2, he’s publicly role-playing the process of changing your mind when faced with evidence and argument

    Assuming this is true, which I don’t believe for one measly second, my roleplay doesn’t fuck around with people’s lives, why should his?

    When was the last time you saw a president saying “I used to believe X but due to facts Y and arguments Z I no longer believe X”?

    And yet, you believe this necessary for equality. Not so much discrimination, but for equality this must be played.

  39. says

    You are inferring things from my remark that were not implied; indeed, from the gleeful way you object to it, one wonders whether you simply read into it what you wanted to find there. I’ll add one note that lies outside anything I originally remarked on one way or another: it doesn’t matter whether Lincoln was a racist asshole.

  40. Azkyroth, Former Growing Toaster Oven says

    Are you really going to assert that there’s no difference between being kicked in the shin and having a running chainsaw shoved up your ass?

  41. ischemgeek says

    @anon athiest Dear Muslima ring a bell?

    That worse things are happening in one area does not negate bad things happening in another.

    May as well say, “Sorry about you EF 4 there, Kanopolis Lake, but people in the Phillipines are dealing with the aftermath of an earthquake that killed over a hundred people! Priorities?”

  42. Kelly says

    Leaving the issue up to the states is problematic. Saying that a person is okay with equal status yet doing absolutely nothing to make it happen rings very hollow.

    I’m gay and I support the option for gay people to marry, although it would be better if states didn’t recognize any marriages at all. It’s preferential treatment to monogamous couples. That’s a whole other discussion, but because married people will always be recognized by the states, having the option for gay couple to marry is the right thing to do.

    I’m really pissed off about how the entire focus of the gay rights movement is nearly silent on the issue of workplace and housing protection. I live in West Virginia. I can be fired from my job and denied housing because bigots have a free pass to discriminate against gay, lesbian, bisexual and transgender people. Everyone needs a place to live and those who can work need to have access to employment. These are very basic and essential human rights. Giving protection only to gay and bisexual people doesn’t go far enough, though. Federal laws absolutely must protect transgender people. DADT never ended for transgender human beings–they can still be kicked out of the military.

  43. says

    Why not just rejoice in the fact that the President of the United States publically declares that gays and lesbians should be able to marry?

    Amazing how some people already in favor of Obama’s statement will now chastise him for actually making his point clear.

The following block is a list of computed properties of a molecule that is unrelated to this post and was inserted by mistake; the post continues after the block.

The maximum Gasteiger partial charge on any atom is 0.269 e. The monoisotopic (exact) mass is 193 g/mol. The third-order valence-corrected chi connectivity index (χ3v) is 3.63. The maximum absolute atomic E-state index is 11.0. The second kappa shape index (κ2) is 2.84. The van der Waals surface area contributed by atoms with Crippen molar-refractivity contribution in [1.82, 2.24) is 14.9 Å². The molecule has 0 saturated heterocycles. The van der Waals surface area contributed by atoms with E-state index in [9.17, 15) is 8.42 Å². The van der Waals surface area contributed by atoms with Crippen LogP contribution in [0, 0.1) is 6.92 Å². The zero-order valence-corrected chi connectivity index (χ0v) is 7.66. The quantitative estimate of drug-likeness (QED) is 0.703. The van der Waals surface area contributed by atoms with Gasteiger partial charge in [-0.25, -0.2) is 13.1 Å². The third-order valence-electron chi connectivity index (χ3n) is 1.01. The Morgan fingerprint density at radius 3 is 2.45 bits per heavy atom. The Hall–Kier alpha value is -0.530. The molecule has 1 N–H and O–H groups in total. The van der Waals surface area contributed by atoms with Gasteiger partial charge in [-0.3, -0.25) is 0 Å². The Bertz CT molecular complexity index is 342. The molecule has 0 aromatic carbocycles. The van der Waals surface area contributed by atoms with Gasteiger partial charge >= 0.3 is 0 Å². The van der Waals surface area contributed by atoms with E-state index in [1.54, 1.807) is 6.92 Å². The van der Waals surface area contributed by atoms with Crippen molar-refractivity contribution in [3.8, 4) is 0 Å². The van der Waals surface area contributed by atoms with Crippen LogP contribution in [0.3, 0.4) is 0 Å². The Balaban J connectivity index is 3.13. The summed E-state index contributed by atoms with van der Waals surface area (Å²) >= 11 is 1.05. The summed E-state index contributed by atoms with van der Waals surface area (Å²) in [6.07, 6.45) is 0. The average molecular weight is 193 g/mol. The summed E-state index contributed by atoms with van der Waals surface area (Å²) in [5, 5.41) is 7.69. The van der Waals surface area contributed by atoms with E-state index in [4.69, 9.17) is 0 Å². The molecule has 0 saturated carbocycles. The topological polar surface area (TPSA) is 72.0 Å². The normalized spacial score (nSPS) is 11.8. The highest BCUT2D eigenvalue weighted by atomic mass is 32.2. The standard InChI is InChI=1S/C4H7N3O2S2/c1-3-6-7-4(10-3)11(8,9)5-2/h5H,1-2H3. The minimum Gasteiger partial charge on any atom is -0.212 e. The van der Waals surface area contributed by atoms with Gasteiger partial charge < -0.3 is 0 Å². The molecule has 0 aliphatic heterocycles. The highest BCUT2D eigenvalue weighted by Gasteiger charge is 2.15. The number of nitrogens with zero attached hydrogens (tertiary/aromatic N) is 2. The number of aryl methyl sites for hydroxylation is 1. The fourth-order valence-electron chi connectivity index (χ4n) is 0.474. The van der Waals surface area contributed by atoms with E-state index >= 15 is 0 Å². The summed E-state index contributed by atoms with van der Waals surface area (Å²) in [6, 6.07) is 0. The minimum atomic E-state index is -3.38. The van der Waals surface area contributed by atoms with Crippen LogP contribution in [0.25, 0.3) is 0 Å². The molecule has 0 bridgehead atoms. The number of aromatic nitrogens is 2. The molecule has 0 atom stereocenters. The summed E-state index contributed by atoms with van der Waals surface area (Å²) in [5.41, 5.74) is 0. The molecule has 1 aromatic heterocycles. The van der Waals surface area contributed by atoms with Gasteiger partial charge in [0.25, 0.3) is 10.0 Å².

Oh, it’s just because he is trying to score points!

    Oh, it’s just that he is hedging his bets!

    Oh, he should have sacked up a long time ago!

    Oh, he is just making a symbolic statement!

    Oh, he is just vying for the popular vote!

    Bad, bad Barack! For actually doing what we want him to do!

    Perhaps the greatest hindrance to the success of the liberals in the US is the liberals themselves?

  44. Barb says

    “In the Nicomachean Ethics, Aristotle himself refers to homosexuality as a form of “brutality” (1138b30) — a vice so beneath human nature that those who engage in it are like beasts. A list of some of the other deeds Aristotle considers brutish, or “beyond the limits of vice,” indicates the horror that should be evoked by such an act: “for instance, the female who is said to rip open pregnant women and devour the infants… the case of the man who offered his mother as a sacrifice to the gods and ate of her… [cases of] chewing coal or earth.” Aristotle defines homosexuality as a form of brutishness that is “the result of disease or of habit.” Indeed, Aristotle argues that many cases of homosexuality are the result of childhood sexual abuse. Whatever its origin, the Philosopher cautions that mere lack of self-control does not cause homosexuality, but that the condition is due to sickness or a “morbid” psychological condition. In this sense, it seems Aristotle considers homosexuality to be a sort of addiction.” http://www.lifeissues.net/writers/tay/tay_14unhappyunion.html

  45. says

    Aristotle himself refers to homosexuality as a form of “brutality”

    so? Aristotle also thought men have more teeth than women, and never bothered to check whether this was true or not. not an empiricist, that one.

  46. sunsangnim says

    I can just imagine a Republican attack ad that selectively quotes, “I have terrible policies on the economy, on foreign policy.”

  47. Amyc says

    Yes thank you. States’ rights all to often is used to limit individuals’ rights. It doesn’t make any sense. Frankly, I value an individual person’s rights over a state’s rights. I won’t go as far as my boyfriend does (he kind of thinks states should be eliminated and we should just have the federal government), but I do recognized that just about any time the federal government starts to recognize that a minority’s rights are infringed, the bigots all start hiding behind “state’s rights.”